Phlebotomists draw blood for tests, transfusions, research, or blood donations. Some explain their work to patients and provide assistance when patients have adverse reactions after their blood is drawn.
Phlebotomists work mainly in hospitals, medical and diagnostic laboratories, blood donor centers, and doctors' offices.
Phlebotomists typically enter the occupation with a postsecondary nondegree award from a phlebotomy program. Almost all employers look for phlebotomists who have earned professional certification.
The median annual wage for phlebotomists was $31,630 in May 2015.
Employment of phlebotomists is projected to grow 25 percent from 2014 to 2024, much faster than the average for all occupations. Hospitals, diagnostic laboratories, blood donor centers, and other locations will need phlebotomists to perform bloodwork.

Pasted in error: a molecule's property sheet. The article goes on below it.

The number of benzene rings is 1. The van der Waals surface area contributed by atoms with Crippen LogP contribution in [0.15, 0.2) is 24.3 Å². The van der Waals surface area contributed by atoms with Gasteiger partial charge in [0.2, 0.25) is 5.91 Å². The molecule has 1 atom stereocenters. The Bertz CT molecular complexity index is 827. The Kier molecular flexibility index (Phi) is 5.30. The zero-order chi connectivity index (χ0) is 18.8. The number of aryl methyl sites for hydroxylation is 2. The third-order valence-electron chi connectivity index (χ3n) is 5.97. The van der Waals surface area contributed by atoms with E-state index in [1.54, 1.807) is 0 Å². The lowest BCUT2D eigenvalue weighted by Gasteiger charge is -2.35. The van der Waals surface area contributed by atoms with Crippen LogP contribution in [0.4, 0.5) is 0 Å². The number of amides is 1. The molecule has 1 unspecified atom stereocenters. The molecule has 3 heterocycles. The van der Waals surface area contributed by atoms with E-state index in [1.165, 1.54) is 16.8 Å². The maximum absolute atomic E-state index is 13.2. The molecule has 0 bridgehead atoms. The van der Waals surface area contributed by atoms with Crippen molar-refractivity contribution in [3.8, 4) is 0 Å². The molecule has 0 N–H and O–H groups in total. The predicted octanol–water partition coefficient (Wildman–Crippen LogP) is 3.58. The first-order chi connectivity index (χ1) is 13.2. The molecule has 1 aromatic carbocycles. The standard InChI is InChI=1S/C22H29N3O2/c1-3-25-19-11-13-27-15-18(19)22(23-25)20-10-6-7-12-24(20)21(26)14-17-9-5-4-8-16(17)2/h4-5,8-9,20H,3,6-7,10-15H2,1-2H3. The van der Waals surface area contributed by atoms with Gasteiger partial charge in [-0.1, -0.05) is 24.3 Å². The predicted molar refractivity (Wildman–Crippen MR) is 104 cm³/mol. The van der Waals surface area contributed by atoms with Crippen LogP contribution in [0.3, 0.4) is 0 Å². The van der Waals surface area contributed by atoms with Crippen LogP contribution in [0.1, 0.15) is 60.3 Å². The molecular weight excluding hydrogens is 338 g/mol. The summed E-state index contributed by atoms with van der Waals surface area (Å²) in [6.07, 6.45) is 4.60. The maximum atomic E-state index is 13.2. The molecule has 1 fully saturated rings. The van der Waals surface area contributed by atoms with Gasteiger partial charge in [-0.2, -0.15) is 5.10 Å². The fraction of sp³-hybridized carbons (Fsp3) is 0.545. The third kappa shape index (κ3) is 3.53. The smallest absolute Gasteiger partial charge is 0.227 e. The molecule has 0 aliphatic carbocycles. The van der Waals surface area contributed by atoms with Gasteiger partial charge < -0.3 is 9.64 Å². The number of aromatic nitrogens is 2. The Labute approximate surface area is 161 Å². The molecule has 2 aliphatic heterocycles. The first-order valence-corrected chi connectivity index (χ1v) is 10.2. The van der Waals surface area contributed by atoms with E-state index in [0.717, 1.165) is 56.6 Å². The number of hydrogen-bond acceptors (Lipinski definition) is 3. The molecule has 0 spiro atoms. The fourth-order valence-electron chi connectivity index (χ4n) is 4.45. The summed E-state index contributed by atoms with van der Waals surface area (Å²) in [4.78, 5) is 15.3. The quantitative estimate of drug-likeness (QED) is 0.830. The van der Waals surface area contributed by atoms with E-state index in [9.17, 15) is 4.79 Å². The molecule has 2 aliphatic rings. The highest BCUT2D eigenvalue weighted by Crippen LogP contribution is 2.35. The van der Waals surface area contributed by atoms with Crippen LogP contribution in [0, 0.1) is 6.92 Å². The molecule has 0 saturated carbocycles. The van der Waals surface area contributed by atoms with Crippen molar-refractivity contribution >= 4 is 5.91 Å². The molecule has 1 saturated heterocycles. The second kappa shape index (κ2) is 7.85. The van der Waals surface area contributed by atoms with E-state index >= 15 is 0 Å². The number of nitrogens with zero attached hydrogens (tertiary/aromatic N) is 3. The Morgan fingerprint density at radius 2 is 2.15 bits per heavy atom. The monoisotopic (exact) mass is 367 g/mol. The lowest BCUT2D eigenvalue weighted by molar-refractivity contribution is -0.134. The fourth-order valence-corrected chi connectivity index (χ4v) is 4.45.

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Learn more about phlebotomists by visiting additional resources, including O*NET, a source on key characteristics of workers and occupations.